Researchers at the University of Nottingham have demonstrated an optimized method to analyse magnetoencephalography (MEG) data that can improve spatial resolution to the order of 3-5 mm. They achieved this with the aid of an optimized algorithm and custom 3D-printed foam headcasts that restricted participant head movement to about 1 mm. First shown in simulation, then validated in participants who performed a finger movement task, this improved accuracy enabled better measurement of spatial organization of human brain electrophysiology, non-invasively (NeuroImage 10.1016/j.neuroimage.2018.06.041).
What is MEG?
MEG measures the magnetic fields generated by neural current flow in the brain with high (millisecond) temporal resolution, allowing measurement of very fast time-frequency dynamics of brain networks. This is unlike brain imaging techniques such as functional MRI (fMRI), which rely on a lagged, indirect blood oxygenation measure of neural activity, making it difficult to capture fast events.
Spatial mapping of electrical sources using MEG is, however, complicated since there are many more voxels in the brain than there are magnetic field sensors in the scanner. This makes the inverse problem (inferring source distributions based on extracranial fields) non-unique, and hence requires the use of complicated localization algorithms, such as beamforming. Blurring of the measured fields due to having fewer sensors than current sources is exacerbated by participant movement. In this work, the researchers minimized blurring due to the inverse problem by optimization of the beamforming algorithm, while head movement was mitigated using the foam headcasts.
In the healthy brain, movement (of a finger, for example) causes measurable changes in brain waves, with a decrease of beta waves (13-30 Hz) during movement, followed by an increase above baseline after movement cessation. The latter effect, the so-called rebound, is thought to be a marker of neural inhibition and is spatially specific.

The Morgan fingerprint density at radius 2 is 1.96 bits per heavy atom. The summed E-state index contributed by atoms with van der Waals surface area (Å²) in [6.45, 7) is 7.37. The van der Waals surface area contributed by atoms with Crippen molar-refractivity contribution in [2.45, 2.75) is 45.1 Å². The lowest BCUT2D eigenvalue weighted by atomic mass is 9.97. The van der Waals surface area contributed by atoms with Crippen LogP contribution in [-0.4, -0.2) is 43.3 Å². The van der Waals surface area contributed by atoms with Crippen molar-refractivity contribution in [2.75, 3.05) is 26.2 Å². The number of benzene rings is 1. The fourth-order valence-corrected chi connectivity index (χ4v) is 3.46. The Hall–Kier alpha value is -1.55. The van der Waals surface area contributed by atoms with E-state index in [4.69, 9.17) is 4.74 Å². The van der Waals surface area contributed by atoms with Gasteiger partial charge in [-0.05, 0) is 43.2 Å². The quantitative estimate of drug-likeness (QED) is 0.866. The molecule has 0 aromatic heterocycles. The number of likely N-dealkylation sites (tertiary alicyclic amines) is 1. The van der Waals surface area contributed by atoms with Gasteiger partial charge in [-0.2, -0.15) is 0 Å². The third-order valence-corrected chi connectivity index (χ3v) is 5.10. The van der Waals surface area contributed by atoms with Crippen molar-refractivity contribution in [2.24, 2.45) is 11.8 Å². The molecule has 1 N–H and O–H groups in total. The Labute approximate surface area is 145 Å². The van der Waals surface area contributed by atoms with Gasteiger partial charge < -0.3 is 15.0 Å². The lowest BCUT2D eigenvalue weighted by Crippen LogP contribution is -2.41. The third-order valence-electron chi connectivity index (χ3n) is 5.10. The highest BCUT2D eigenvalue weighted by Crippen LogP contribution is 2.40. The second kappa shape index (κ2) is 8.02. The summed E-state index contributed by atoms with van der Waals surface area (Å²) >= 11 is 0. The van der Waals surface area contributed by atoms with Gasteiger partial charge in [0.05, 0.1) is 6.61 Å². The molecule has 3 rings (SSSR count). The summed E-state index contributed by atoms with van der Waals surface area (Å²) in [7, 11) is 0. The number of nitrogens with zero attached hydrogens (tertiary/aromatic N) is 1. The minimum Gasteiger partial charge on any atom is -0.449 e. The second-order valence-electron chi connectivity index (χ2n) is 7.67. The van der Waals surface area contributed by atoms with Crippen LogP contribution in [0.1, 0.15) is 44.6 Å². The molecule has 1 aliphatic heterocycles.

In simulations, the researchers modelled two point sources with time courses that were alternately on and off in response to theoretical stimulation. By segmenting the MEG data into two datasets and calculating separate beamformer weights (for spatial localization), rather than beamforming the whole dataset, the spatial separation of the sources was improved significantly.
In other words, removing sources of no interest left fewer sources to be minimized by the beamformer equation, leading to a sharper localized peak. However, the team suggest that there should be sufficient data to allow this segmentation; for a detectable signal, many MEG trials must be acquired.
For the experiments, participants performed multiple runs in the MEG scanner while tapping either their index (D2) or little (D5) finger, with rests in between each tap. A similar task was performed using fMRI, for comparison.
Since the same participants underwent fMRI and MEG, the maps of digit representations in the brain from the two neuroimaging modalities could be overlaid on the same anatomical image. The researchers could then calculate distances between MEG D2 or D5 and fMRI D2 or D5 in the same space.
The researchers found that the representations of the index (D2) and little (D5) finger in the cortex of individual subjects could be separated spatially using MEG, even when separation distances were only about 3-5mm. The beta rebound was shown to be mapped topographically in accordance with well characterized topography of the sensorimotor cortex. Furthermore, they showed significant overlap between MEG and fMRI.
However, the overlap between blood oxygenation level dependent (BOLD) fMRI and MEG responses were not perfect – the distances between D2 and D5 in each modality were different, with fMRI giving larger distances. This may be due to assumptions in the MEG models used to derive sources. Alternatively, the differences may be neurophysiological in origin: the BOLD activity may be more spread out, encompassing somatosensory (touch) and motor regions, whereas the beta rebound may be more specific.
The authors note that the construction of custom headcasts is expensive, and that this should be taken into account for large cohort studies – although the benefits to data quality may outweigh the costs.
This research showed that MEG has the required spatial resolution to delineate separate digit responses in the same hand, using the beta rebound; first in simulation and then validated experimentally. MEG therefore has an untapped potential in spatial resolution, which could be exploited in patient cohorts with possible sensorimotor alterations, for example focal hand dystonia (writer’s cramp).